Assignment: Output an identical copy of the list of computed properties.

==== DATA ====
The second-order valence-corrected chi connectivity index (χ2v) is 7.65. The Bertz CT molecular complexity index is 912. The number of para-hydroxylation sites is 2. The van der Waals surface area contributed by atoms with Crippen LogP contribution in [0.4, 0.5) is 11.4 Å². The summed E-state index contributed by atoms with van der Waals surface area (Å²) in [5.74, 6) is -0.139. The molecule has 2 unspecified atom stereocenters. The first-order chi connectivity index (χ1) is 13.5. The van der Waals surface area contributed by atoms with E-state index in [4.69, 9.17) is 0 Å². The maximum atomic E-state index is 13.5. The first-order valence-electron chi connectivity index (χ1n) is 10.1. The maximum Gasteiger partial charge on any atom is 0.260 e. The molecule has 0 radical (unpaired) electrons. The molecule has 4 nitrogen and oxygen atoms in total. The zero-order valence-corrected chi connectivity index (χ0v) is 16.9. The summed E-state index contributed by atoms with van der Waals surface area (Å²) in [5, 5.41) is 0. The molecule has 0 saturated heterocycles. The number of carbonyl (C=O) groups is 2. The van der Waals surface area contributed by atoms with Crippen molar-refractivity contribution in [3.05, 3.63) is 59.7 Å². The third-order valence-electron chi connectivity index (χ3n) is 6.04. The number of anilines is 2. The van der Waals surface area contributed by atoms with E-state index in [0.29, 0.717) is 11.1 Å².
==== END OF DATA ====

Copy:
The second-order valence-corrected chi connectivity index (χ2v) is 7.65. The Bertz CT molecular complexity index is 912. The number of para-hydroxylation sites is 2. The van der Waals surface area contributed by atoms with Crippen LogP contribution in [0.4, 0.5) is 11.4 Å². The summed E-state index contributed by atoms with van der Waals surface area (Å²) in [5.74, 6) is -0.139. The molecule has 2 unspecified atom stereocenters. The first-order chi connectivity index (χ1) is 13.5. The van der Waals surface area contributed by atoms with E-state index in [4.69, 9.17) is 0 Å². The maximum atomic E-state index is 13.5. The first-order valence-electron chi connectivity index (χ1n) is 10.1. The maximum Gasteiger partial charge on any atom is 0.260 e. The molecule has 0 radical (unpaired) electrons. The molecule has 4 nitrogen and oxygen atoms in total. The zero-order valence-corrected chi connectivity index (χ0v) is 16.9. The summed E-state index contributed by atoms with van der Waals surface area (Å²) in [5, 5.41) is 0. The molecule has 0 saturated heterocycles. The number of carbonyl (C=O) groups is 2. The van der Waals surface area contributed by atoms with Crippen molar-refractivity contribution in [3.05, 3.63) is 59.7 Å². The third-order valence-electron chi connectivity index (χ3n) is 6.04. The number of anilines is 2. The van der Waals surface area contributed by atoms with E-state index in [0.29, 0.717) is 11.1 Å².